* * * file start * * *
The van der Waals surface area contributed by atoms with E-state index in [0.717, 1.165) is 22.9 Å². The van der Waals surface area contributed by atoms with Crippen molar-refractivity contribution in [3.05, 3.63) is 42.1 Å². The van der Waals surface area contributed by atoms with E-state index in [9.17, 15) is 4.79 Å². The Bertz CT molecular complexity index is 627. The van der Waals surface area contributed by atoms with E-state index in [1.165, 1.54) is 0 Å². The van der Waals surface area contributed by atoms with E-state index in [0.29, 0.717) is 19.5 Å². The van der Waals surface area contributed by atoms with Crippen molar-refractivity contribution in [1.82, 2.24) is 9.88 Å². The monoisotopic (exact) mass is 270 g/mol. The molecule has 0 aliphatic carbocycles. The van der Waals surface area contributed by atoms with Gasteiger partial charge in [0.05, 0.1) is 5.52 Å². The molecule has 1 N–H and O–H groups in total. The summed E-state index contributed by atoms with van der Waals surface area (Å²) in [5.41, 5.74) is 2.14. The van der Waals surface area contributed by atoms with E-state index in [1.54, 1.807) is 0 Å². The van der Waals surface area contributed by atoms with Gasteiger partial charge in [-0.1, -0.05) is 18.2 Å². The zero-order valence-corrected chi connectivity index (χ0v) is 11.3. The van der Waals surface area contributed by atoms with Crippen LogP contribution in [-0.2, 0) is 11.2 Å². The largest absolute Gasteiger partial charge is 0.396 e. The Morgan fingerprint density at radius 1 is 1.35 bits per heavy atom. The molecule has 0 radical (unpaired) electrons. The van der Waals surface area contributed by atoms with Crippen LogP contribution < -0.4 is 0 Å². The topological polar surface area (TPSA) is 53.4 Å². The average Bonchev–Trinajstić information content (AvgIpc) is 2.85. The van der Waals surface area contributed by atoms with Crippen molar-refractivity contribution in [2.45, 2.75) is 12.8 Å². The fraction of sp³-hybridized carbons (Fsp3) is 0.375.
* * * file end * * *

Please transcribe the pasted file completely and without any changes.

The van der Waals surface area contributed by atoms with E-state index in [0.717, 1.165) is 22.9 Å². The van der Waals surface area contributed by atoms with Crippen molar-refractivity contribution in [3.05, 3.63) is 42.1 Å². The van der Waals surface area contributed by atoms with E-state index in [9.17, 15) is 4.79 Å². The Bertz CT molecular complexity index is 627. The van der Waals surface area contributed by atoms with E-state index in [1.165, 1.54) is 0 Å². The van der Waals surface area contributed by atoms with E-state index in [0.29, 0.717) is 19.5 Å². The van der Waals surface area contributed by atoms with Crippen molar-refractivity contribution in [1.82, 2.24) is 9.88 Å². The monoisotopic (exact) mass is 270 g/mol. The molecule has 0 aliphatic carbocycles. The van der Waals surface area contributed by atoms with Gasteiger partial charge in [0.05, 0.1) is 5.52 Å². The molecule has 1 N–H and O–H groups in total. The summed E-state index contributed by atoms with van der Waals surface area (Å²) in [5.41, 5.74) is 2.14. The van der Waals surface area contributed by atoms with E-state index in [1.54, 1.807) is 0 Å². The van der Waals surface area contributed by atoms with Gasteiger partial charge in [-0.1, -0.05) is 18.2 Å². The zero-order valence-corrected chi connectivity index (χ0v) is 11.3. The van der Waals surface area contributed by atoms with Crippen LogP contribution in [-0.2, 0) is 11.2 Å². The largest absolute Gasteiger partial charge is 0.396 e. The Morgan fingerprint density at radius 1 is 1.35 bits per heavy atom. The molecule has 0 radical (unpaired) electrons. The van der Waals surface area contributed by atoms with Crippen LogP contribution < -0.4 is 0 Å². The topological polar surface area (TPSA) is 53.4 Å². The average Bonchev–Trinajstić information content (AvgIpc) is 2.85. The van der Waals surface area contributed by atoms with Crippen molar-refractivity contribution in [2.45, 2.75) is 12.8 Å². The fraction of sp³-hybridized carbons (Fsp3) is 0.375.